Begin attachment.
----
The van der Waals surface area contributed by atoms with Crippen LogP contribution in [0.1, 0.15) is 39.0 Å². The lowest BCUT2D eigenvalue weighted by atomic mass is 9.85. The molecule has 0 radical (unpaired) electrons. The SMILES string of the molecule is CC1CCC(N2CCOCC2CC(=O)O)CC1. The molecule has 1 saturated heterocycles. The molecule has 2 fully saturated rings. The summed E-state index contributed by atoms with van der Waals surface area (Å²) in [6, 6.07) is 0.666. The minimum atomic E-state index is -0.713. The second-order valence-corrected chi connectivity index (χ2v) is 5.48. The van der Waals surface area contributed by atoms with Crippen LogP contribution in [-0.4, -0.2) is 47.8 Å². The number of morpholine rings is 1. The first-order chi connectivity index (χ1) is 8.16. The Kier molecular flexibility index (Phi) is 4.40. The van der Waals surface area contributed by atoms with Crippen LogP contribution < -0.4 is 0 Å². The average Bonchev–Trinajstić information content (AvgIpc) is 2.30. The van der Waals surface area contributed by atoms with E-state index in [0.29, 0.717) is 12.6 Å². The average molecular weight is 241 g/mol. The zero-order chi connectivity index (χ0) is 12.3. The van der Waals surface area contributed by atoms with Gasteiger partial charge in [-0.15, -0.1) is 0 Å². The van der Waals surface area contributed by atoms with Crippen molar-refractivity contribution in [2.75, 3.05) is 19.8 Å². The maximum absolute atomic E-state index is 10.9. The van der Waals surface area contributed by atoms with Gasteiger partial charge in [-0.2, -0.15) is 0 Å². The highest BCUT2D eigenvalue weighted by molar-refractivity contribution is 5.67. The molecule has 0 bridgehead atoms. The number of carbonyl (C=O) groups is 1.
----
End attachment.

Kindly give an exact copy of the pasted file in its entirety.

The van der Waals surface area contributed by atoms with Crippen LogP contribution in [0.1, 0.15) is 39.0 Å². The lowest BCUT2D eigenvalue weighted by atomic mass is 9.85. The molecule has 0 radical (unpaired) electrons. The SMILES string of the molecule is CC1CCC(N2CCOCC2CC(=O)O)CC1. The molecule has 1 saturated heterocycles. The molecule has 2 fully saturated rings. The summed E-state index contributed by atoms with van der Waals surface area (Å²) in [6, 6.07) is 0.666. The minimum atomic E-state index is -0.713. The second-order valence-corrected chi connectivity index (χ2v) is 5.48. The van der Waals surface area contributed by atoms with Crippen LogP contribution in [-0.4, -0.2) is 47.8 Å². The number of morpholine rings is 1. The first-order chi connectivity index (χ1) is 8.16. The Kier molecular flexibility index (Phi) is 4.40. The van der Waals surface area contributed by atoms with Crippen LogP contribution < -0.4 is 0 Å². The average Bonchev–Trinajstić information content (AvgIpc) is 2.30. The van der Waals surface area contributed by atoms with E-state index in [0.29, 0.717) is 12.6 Å². The average molecular weight is 241 g/mol. The zero-order chi connectivity index (χ0) is 12.3. The van der Waals surface area contributed by atoms with Gasteiger partial charge in [-0.15, -0.1) is 0 Å². The van der Waals surface area contributed by atoms with Crippen molar-refractivity contribution in [2.75, 3.05) is 19.8 Å². The maximum absolute atomic E-state index is 10.9. The van der Waals surface area contributed by atoms with Gasteiger partial charge in [-0.2, -0.15) is 0 Å². The highest BCUT2D eigenvalue weighted by molar-refractivity contribution is 5.67. The molecule has 0 bridgehead atoms. The number of carbonyl (C=O) groups is 1.